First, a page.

passion

GoodGod!

February, 2019

Meet the Gods: Eros

Merry meet.

With the Hallmark holiday, Valentine’s Day, falling in February, it is fitting to turn to lusty Eros, the Greek god of sensual love and primal desire. The word erotic comes from his name.

In some tellings, he is the son of Aphrodite, the goddess of sensual love and beauty, and Ares, the god of war, or of Aphrodite and Zeus, the king of the gods, or of Hermes, the divine messenger of the gods, according to Britannica.

Others say he is a primordial god, the son of Chaos, the emptiness of the universe. Later depictions show him not as an adult male, but as a mischievous child. At sometime he became a winged youth that was made younger and younger until he was the infant we see as a Valentine’s Day mascot that the Romans knew as Cupid.

“In early Greece, no one paid much attention to Eros, but eventually he earned a cult of his own in Thespiae. He also was part of a cult along with Aphrodite in Athens,” according to “Deities of Imbolc” by Patti Wigington on ThoughtCo.com.

In another article for ThoughtCo.com, Wigington wrote, “As a god of lust and passion,?and fertility as well, Eros played a major role in courtship. Offerings were made at his temples, in the form of plants and flowers, vessels filled with sacred oils and wine, beautifully crafted jewelry, and sacrifices.

“Eros didn’t have too many boundaries when it came to making people fall in love, and was considered the?protector of same-sex love?as well as hetero relationships.”

In honoring the lusty Eros today, and asking for his help in matters of love, consider leaving him roses or other flowers symbolic of love, apples or grapes. Offer eggs or hares if it’s the fertility god you wish to honor. Wings, and a bow and arrow are also representative offerings.

An offering to a god is an invitation for him to enter our life. Gods cannot force or demand our worship and cannot violate our freedom or our conscience. Expressing gratitude, appreciation and love toward them, allows their energy to flow back to us.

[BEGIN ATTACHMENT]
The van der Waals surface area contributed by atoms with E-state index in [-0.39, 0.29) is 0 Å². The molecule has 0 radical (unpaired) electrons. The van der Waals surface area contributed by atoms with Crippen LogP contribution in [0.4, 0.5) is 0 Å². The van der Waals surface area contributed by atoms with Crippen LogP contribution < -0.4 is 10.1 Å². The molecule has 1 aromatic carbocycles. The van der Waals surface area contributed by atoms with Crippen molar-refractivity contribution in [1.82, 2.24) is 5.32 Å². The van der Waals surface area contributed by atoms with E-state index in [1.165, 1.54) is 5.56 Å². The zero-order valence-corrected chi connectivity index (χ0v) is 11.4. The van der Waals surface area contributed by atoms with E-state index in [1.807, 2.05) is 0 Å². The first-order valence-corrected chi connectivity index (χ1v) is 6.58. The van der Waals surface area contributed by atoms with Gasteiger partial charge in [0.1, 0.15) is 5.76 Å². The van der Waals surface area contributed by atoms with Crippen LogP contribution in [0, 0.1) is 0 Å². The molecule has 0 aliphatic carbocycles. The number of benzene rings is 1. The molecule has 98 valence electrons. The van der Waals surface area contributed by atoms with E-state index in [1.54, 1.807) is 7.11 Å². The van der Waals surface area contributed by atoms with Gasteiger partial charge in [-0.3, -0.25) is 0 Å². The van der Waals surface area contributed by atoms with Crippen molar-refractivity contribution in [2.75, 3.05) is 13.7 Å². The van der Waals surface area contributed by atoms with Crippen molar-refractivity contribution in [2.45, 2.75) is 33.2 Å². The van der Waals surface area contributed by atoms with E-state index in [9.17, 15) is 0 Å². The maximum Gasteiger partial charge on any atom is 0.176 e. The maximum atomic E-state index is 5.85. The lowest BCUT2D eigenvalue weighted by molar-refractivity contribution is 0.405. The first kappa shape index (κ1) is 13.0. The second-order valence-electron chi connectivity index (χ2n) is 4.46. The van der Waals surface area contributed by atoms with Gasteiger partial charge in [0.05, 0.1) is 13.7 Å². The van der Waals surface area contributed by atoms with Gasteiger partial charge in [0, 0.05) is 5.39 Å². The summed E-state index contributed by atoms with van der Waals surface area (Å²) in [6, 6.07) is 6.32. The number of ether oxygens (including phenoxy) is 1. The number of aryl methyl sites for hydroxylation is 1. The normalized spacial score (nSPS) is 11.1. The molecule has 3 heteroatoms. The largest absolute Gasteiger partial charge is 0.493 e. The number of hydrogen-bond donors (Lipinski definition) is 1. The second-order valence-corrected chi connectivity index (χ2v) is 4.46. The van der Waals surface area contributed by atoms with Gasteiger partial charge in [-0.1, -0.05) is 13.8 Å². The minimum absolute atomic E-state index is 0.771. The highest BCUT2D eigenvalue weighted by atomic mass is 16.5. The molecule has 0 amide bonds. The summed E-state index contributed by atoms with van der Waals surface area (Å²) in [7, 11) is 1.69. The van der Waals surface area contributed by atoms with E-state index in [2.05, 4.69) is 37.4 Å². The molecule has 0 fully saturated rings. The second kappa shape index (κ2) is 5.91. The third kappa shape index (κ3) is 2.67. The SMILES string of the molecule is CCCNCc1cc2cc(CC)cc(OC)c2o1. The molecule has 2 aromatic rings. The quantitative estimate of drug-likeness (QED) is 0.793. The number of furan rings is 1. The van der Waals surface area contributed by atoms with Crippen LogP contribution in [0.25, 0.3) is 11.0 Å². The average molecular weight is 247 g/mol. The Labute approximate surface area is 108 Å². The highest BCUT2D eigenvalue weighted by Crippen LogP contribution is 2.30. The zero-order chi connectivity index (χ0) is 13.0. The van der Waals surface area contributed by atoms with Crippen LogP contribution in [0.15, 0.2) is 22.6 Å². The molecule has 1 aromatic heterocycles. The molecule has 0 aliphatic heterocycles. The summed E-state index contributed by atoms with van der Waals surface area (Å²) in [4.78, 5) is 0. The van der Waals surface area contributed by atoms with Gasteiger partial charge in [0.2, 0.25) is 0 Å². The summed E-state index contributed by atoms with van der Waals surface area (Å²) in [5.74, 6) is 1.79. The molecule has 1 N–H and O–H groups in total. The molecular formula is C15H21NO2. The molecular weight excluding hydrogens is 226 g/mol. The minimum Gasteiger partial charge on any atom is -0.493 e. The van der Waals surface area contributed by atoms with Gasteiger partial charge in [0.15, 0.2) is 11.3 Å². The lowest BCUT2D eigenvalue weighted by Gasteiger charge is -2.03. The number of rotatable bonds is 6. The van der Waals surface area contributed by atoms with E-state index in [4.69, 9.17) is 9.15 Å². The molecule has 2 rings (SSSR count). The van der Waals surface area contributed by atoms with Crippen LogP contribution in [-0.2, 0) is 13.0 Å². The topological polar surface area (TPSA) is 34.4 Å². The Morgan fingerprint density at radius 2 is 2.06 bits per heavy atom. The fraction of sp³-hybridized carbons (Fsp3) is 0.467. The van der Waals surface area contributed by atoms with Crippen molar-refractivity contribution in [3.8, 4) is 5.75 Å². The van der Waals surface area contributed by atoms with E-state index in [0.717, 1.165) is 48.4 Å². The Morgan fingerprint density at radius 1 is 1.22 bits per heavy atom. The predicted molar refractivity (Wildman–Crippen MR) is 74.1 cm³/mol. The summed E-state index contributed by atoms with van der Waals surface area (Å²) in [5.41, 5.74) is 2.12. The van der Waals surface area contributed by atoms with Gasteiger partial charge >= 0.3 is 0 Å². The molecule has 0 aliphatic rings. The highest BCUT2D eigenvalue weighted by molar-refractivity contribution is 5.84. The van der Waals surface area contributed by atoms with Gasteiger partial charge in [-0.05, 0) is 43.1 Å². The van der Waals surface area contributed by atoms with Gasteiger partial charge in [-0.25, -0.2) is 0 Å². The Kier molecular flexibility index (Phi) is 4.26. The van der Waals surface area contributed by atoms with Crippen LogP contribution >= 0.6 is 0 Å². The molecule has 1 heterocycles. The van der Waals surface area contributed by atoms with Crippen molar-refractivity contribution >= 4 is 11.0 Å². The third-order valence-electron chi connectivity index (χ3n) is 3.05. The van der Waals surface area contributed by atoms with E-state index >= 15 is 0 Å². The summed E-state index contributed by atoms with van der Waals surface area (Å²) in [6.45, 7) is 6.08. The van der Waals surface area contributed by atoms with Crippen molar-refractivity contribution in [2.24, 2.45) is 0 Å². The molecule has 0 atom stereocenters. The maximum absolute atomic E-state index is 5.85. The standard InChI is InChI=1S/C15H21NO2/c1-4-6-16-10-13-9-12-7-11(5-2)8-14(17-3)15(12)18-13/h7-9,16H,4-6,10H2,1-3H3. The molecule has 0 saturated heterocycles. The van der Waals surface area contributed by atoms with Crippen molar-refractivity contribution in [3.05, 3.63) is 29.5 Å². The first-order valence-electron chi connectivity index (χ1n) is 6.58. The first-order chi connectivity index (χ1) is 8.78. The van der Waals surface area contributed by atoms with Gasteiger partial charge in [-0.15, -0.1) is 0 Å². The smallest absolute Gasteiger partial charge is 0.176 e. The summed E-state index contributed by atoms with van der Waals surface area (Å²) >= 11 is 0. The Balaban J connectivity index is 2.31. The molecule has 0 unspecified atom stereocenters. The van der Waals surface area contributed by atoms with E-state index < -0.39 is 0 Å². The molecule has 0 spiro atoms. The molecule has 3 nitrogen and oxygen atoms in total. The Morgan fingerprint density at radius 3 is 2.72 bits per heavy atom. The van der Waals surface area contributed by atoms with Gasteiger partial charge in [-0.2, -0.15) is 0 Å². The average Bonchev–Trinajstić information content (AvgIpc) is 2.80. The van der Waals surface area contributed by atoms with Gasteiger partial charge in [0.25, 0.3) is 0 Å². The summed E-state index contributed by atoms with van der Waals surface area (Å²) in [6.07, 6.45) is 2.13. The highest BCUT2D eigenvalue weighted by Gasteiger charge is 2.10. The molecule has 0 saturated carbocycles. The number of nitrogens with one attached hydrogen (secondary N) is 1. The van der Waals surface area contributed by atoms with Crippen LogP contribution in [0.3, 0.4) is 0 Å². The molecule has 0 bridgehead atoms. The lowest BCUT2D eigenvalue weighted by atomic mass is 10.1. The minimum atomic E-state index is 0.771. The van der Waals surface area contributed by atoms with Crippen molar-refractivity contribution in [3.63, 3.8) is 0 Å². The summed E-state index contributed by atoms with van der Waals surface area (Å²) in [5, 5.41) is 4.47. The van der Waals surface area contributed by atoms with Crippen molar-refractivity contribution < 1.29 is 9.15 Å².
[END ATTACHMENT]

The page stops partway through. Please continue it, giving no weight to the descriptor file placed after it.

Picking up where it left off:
Merry part. And merry meet again.

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About the Author:

Lynn Woike was 50 – divorced and living on her own for the first time – before she consciously began practicing as a self taught solitary witch. She draws on an eclectic mix of old ways she has studied – from her Sicilian and Germanic heritage to Zen and astrology, the fae, Buddhism, Celtic, the Kabbalah, Norse and Native American – pulling from each as she is guided. She practices yoga, reads Tarot and uses Reiki. From the time she was little, she has loved stories, making her job as the editor of two monthly newspapers seem less than the work it is because of the stories she gets to tell. She lives with her large white cat, Pyewacket, in central Connecticut. You can follow her boards on Pinterest, and write to her at woikelynn at gmail dot com.

There Are No Creative Blocks

September, 2017

 

THERE ARE NO CREATIVE BLOCKS

I am a shamanic teacher, painter and author. In this article I am going to explain why, viewed from a shamanic perspective, there is no such thing as a creative block.